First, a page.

A Guide to Ancestry Library Edition
Basic Guide to Ancestry Library Edition
A printable copy of this Guide is available here (requires Adobe Acrobat Reader).
1. What is Ancestry Library Edition?
Ancestry is an online database (or a searchable collection of information) of many different types of records of genealogical interest. Ancestry claims to be “the largest collection of family history data online.” As always in genealogy, this is a tool and can help you find people but you’ll still need to work to get documentation of your findings.
2. How to get on/time limits
Log into a public computer at the library on the second floor in either the Reference or Archives area at the main library or at either of the community libraries (North or South). You will need to have your library card to do this. If you do not have a library card, you’ll need to get one before you can use the Internet at this library or pay a $1.00 for a two-hour session.
Every library card is allowed two hours of time on the Internet per day. If no one else is waiting to use a computer, you may ask the librarian on duty to allow you more time for use. This is at the librarian’s discretion. Once you have additional time, you will need to re-execute (or redo) your search, as your search results do not carry over once you’ve run out of time. If you plan to print census images on 11 x 17 paper or want more one-on-one service from the library staff, we highly recommend you come into use the computer in the Archives Room.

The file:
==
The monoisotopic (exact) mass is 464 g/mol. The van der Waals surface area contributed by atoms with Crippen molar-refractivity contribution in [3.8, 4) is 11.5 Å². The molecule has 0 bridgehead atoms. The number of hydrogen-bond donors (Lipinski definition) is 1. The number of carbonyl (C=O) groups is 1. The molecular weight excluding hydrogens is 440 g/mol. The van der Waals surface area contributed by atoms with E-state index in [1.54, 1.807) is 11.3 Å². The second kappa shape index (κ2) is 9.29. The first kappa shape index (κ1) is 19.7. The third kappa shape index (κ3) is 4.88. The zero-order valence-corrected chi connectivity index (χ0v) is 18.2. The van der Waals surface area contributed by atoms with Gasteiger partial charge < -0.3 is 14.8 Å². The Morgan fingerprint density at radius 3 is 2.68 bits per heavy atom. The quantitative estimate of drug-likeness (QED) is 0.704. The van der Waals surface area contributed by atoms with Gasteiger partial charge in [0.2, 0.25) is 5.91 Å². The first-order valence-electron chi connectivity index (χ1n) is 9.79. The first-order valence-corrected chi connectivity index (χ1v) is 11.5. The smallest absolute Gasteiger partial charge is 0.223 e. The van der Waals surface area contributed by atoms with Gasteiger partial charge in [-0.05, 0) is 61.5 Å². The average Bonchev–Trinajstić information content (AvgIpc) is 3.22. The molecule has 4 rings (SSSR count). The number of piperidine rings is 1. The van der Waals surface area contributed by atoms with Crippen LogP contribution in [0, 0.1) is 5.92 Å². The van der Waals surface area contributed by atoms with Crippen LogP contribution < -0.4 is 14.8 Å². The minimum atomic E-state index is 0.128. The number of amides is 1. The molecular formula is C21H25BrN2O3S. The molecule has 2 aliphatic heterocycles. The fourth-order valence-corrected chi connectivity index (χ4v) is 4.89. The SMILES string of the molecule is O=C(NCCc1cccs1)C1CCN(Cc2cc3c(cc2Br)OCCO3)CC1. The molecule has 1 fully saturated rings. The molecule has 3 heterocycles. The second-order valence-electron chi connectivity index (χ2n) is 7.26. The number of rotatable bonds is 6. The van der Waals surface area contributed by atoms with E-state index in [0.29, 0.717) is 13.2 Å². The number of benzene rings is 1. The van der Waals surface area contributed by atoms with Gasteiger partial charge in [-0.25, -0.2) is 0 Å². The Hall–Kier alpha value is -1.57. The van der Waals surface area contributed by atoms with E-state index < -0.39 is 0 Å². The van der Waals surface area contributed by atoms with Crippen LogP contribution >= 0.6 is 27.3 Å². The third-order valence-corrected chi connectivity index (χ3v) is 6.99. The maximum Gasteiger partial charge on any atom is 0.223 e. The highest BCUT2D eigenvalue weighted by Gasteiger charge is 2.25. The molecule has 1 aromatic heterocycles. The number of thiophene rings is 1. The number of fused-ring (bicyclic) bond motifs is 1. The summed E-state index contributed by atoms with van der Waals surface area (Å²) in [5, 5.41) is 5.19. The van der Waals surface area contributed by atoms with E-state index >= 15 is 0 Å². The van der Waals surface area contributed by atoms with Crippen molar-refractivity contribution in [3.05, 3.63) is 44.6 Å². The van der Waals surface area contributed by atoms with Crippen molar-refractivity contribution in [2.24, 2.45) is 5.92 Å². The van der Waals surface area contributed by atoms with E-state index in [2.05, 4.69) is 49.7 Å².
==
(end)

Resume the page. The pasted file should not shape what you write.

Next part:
Once you’ve followed the screens to log into the Internet, the computer will automatically come to the La Crosse Public Library homepage. The most common mistake people are making is to type in Ancestry.com into the address line on the computer. This won’t give you access to the library subscription version.
Once you’re on the La Crosse Public Library homepage,
on the top of the page click the blue Genealogy & Local History tab
Scroll down. On the right hand side, under Hometown Histories, is a list of databases.
Scroll down to Ancestry Library Edition and click on it
You will find this main search screen on the Ancestry Library Edition home page:
The easiest way to start is to type in the name of an ancestor in the main search box. You can include a place your ancestor might have lived, an estimiated birth year or other life events, or family members. Then look for your particular ancestors, carefully record information, and search again based on the new information you’ve found.
Sometimes providing less information can lead to more results. The names in the index have been left as they appear on the original document. For example, you may be searching for William Foster. Some records may list him as Will Foster or Wm. Foster or even W. Foster. Vary your strategies to locate the records you need.
You can also select the “Help” link at the top right of the page for more information on the best ways to search this site. Specific information is included on how to help broaden or narrow your results, such as using a wildcard character. If you want to search for names that differ only by one letter, use the question mark (?) wildcard; for example: search for Andersen or Anderson by using Anders?n. Search for alternate spellings by using the asterisk (*) which represents 0 to five unknown characters; for example, a search for Smel*er will search for Smeltzer or Smelzer. The use of wildcards is restricted to names that have the first three letters specified. For example, a search for Fran* will yield names like Frank, Frances, Francis, Frannie, etc. However a search for Fr* will not yield any results because only two letters were specified.
If you click on the Search button (next to Home) Ancestry will bring up a search box which is the same one as under the home page. On the right side of the page, the different types of records available on Ancestry Library Edition are listed.